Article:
“As knowledge grows so, too, does doubt.” In times of crisis Goethe’s maxim seems all the more pertinent. While our faith in absolute certainties crumbles and irrational explanations gain momentum, it seems that Enlightenment ideals have reached their limits. Whether knowledge is set in stone or not has long been a topic of debate. Moreover for decades now the focus has been on the spatial organization of knowledge. The exhibition at the Graphische Sammlung ETH Zürich taps into these discussions. It is an invitation to engage with the spatial structures of knowledge and shows how differently contemporary artists – including Fiona Tan, Candida Höfer, and Luc Tuymans – deal with them.
Where is knowledge generated, organised, stored, and mediated? How is structured order expressed in architecture and interior design? And vice versa: to what extent do architectural circumstances define the knowledge that a society believes it has of itself and the world? Since the late 1980s questions regarding the role of “realms of knowledge” have increasingly become the focus of theoretical discourse, which has in turn heightened our awareness of the fact that the selection, organization, and presentation of any content always influence its interpretation. Artists, too, look at realms of knowledge and bring to light power structures hidden within them. Thus encyclopaedias, archives, and universities come under scrutiny and questions are asked of their role in the emergence of knowledge systems.
In the exhibition Realms of Knowledge the Graphische Sammlung ETH Zürich presents artistic approaches to notions of knowledge and to systems used to order it. The relationship between physical and virtual collections is explored as are the connections between analogue and digital records. In Shadow Archive (2019) artist Fiona Tan (*1966) engages with Paul Otlet’s Mundaneum. Dating to around 1900 the aim of Otlet’s project was no less than to gather together all the world’s knowledge in one place and to make it accessible to everyone. In Tan’s images the utopian undertaking—now also known as the ‘paper Google’—turns into a dystopian scenario. In The Temple (1996) Belgian artist Luc Tuymans (*1958) also raises questions concerning the presentation and accessibility of knowledge banks. To this end he turnes his attention to the largest genealogical archive in the world, which contains billions of records. Created and run by the Mormon Church it is located deep inside a granite mountain. Tuymans’ prints afford us rare insights into these premises, although he also deploys obfuscation and alienation tactics that all but obliterate any pictorial information. The tangled connections between curiosity and a thirst for knowledge on one hand and subliminal fantasies of omnipotence on the other forms the basis of Jorge Luis Borges’ Library of Babel, and Érik Desmazières’ (*1948) has realized eerily beautiful etchings of this “infinite” fictive library. By contrast German photographer Candida Höfer (*1944) views institutions such as universities, libraries, and zoos with a sober, distanced gaze. And when she shows us interiors at ETH Zürich, for instance, she encourages us to take a closer look at our own immediate surroundings.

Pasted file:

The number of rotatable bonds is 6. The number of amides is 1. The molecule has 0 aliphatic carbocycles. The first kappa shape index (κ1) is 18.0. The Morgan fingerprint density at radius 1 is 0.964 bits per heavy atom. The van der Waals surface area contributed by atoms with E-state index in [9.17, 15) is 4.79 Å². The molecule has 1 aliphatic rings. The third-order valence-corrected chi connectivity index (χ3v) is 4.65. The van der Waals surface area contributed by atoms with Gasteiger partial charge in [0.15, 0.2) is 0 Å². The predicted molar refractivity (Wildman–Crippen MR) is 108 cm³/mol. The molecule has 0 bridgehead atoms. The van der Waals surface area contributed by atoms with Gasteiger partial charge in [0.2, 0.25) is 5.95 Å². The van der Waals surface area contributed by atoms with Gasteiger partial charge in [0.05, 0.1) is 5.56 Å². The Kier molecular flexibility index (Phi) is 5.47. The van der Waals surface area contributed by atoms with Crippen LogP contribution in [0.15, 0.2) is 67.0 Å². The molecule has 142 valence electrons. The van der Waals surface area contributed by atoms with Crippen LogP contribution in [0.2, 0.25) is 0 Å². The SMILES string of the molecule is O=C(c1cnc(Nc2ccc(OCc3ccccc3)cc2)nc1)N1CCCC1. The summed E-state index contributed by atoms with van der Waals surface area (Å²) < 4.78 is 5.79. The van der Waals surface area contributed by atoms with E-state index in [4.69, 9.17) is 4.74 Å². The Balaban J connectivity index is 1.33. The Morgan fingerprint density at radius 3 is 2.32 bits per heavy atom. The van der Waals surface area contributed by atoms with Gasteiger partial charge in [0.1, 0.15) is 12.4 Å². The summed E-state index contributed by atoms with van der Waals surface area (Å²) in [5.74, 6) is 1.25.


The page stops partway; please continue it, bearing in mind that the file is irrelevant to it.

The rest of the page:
It seems that the common thread running through the works in this exhibition is the “encyclopaedability” of knowledge, which—as the exhibits show—will always prove to be a fallacy. There is no way of fulfilling the desire for a body of knowledge that is stable, that encompasses everything, and that can be represented systematically and with consistent uniformity. A universal overview is as illusory as the idea that the complexity of the world could be contained and hence rendered controllable. There will always be areas of uncertainty, and the exhibition also addresses these areas—in the knowledge that our cognitive horizons are limited and that there are things that can never fully be grasped.